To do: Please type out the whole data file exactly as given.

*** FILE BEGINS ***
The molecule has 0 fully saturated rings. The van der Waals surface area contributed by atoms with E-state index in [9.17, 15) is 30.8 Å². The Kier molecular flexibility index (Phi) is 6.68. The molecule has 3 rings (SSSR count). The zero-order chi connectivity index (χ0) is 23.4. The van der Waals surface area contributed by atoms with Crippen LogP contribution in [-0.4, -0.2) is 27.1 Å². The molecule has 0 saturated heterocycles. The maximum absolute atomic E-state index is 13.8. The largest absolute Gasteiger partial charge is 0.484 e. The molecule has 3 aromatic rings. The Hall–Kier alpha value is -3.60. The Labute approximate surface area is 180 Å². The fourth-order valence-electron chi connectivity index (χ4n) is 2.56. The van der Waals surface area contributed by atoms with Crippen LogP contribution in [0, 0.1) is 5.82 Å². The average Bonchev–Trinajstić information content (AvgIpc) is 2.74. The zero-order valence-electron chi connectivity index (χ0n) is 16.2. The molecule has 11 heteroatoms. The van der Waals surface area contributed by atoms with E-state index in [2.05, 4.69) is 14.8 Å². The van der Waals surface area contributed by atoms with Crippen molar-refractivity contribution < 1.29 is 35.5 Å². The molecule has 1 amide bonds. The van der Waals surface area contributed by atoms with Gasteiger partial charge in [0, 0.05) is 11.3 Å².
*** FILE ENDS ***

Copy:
The molecule has 0 fully saturated rings. The van der Waals surface area contributed by atoms with E-state index in [9.17, 15) is 30.8 Å². The Kier molecular flexibility index (Phi) is 6.68. The molecule has 3 rings (SSSR count). The zero-order chi connectivity index (χ0) is 23.4. The van der Waals surface area contributed by atoms with Crippen LogP contribution in [-0.4, -0.2) is 27.1 Å². The molecule has 0 saturated heterocycles. The maximum absolute atomic E-state index is 13.8. The largest absolute Gasteiger partial charge is 0.484 e. The molecule has 3 aromatic rings. The Hall–Kier alpha value is -3.60. The Labute approximate surface area is 180 Å². The fourth-order valence-electron chi connectivity index (χ4n) is 2.56. The van der Waals surface area contributed by atoms with Crippen LogP contribution in [0, 0.1) is 5.82 Å². The average Bonchev–Trinajstić information content (AvgIpc) is 2.74. The zero-order valence-electron chi connectivity index (χ0n) is 16.2. The molecule has 11 heteroatoms. The van der Waals surface area contributed by atoms with E-state index in [2.05, 4.69) is 14.8 Å². The van der Waals surface area contributed by atoms with Crippen molar-refractivity contribution < 1.29 is 35.5 Å². The molecule has 1 amide bonds. The van der Waals surface area contributed by atoms with Gasteiger partial charge in [0, 0.05) is 11.3 Å².